Interview with Dr. William Esser
sure do hope you all enjoy this. Dr. Esser has written various health
articles and essays (most published in Dr. Shelton's Hygienic Review)
and one book, The Dictionary Of Natural Foods.
50 years, Dr. Esser operated Esser's Hygienic Ranch. Before
he retired, Dr. Esser supervised an estimated 25-30,000 fasts.
Esser passed away in his sleep in 2002 at the age of 91. -- Daniel
from Dr. William Esser:
was born in Pittsburgh, Pennsylvania in 1911. I lived in Pittsburgh
until my teens. The environment, of course, was smoky in those days.
A lot of mill work and so on which continued up until 1945 but we
moved out to the country in the suburbs of Pittsburgh and so we weren't
quite as subject to the pollution. Had a nice place there, grew our
parents were, at that time, living hygienic lives according to the
writings of Bernarr McFadden and Father Kneipp, the
'water cure' and that sort of thing. So we were brought up (I had
two sisters), the three of us were brought up quite well in those
days without any type of medications, without any inoculations.
my entire life I have never had an inoculation, which in itself is
rather a miracle--society being the way it is. And it was early days
of course, diet wasn't quite as we would have it be today but we had
lots of fruits and vegetables of our own so that was very good.
original pursuits were not in this direction. But, at the time that
I had to make up my mind about studying something--from the professional
standpoint--those were the depression years so we had to consider
something that would earn us a living and still be wholesome and constructive.
So I studied Naturopathy. Got my degree and so on....
that point on, of course, it opened the way to the continuation of
natural living. I had my first practice in Pittsburgh. An office practice
which, of course, was difficult. Unless you are practicing using modalities,
using some form of treatments or adjustments--ie, Naturopathy treatments
cover a wide field of adjustments, manipulations, physiotherapy and
so on, but being a Natural Hygienist, and practicing according to
Dr. Shelton's principles, we didn't use any of those things.
after a patient would come in two or three times and we would just
talk and advise and instruct they felt they were not getting their
money's worth unless they had a treatment of some kind. So I was starving
in those days. [chuckles] Which was perhaps fitting in consideration
of my philosophy. [chuckles again]
was a school for Naturopathy at that time in New York City. Dr.
Benedict Lust was an M.D. but he came from Europe, from Germany
and introduced Naturopathy to the U.S. and had the first school of
Naturopathy. He was a good man and a good teacher and even though
I did not follow through with the total naturopathic practice, in
the sense of using all the different modalities, it was still a good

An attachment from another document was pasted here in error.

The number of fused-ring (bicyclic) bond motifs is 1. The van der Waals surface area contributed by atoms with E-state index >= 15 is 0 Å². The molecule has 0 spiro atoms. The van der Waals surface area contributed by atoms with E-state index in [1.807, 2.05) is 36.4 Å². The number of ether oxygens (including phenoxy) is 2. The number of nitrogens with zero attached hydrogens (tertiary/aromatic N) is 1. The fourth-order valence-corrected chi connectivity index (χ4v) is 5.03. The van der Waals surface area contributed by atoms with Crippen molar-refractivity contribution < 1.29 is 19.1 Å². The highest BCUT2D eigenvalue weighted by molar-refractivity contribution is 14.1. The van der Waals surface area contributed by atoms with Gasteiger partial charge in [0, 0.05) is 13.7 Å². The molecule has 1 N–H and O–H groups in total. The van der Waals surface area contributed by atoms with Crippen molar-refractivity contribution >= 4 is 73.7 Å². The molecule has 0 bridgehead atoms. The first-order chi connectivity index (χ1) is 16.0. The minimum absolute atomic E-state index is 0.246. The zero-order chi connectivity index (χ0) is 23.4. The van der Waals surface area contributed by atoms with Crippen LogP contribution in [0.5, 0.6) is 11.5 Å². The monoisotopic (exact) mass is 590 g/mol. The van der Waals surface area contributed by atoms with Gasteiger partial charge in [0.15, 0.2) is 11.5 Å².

course. A good fundamental course in all the basic sciences and so
on plus the hygiene.
there I opened my practice in Pittsburgh and then following that I
realized that the only way to really have satisfaction with patients--because,
well, after 2 or 3 treatments, well, they wanted to go because nothing
was being done.[smiles] You know they were learning a great
deal if they listened...
I decided it was necessary to open an establishment where I could
have them stay, where they could fast, where they could be fed properly
and so on for a period of time until they overcame their illnesses
and so forth. So I temporarily had a place in Pittsburgh where I would
have them stay.
moved to Connecticut for a short period of time and then I changed
to South Carolina where I had a plantation which I leased. There I
really got down to business and had a good practice. After a number
of years, well, that was in '46 when I opened there and then in '49
I moved to Florida here. Where I've been the rest of the time.[ponders
am very satisfied.[that smile again]
turning point occurred even while I was going to school and I became
friends with Dr. Shelton and he had a great deal to do in forming
my philosophy and my opinions about fasting and the care of individuals
and recognizing that the healing is done by the body and nothing
else, no supplemental thing.
body did the healing.
of course, under a fasting program it did the healing more rapidly,
more efficiently, more effectively. And then following that, of course,
the natural diet of fruits and vegetables, the raw foods, of course,
were the important things.
the results that we had, they carried out the truth in that matter.
And, of course, we've had cases, as every doctor has, that haven't
neccasarily responded but not because of the form of care but because
of the disreputable conditions of the human body after it has
been abused and subjected to conventional life and living for many
years which is a destructive thing.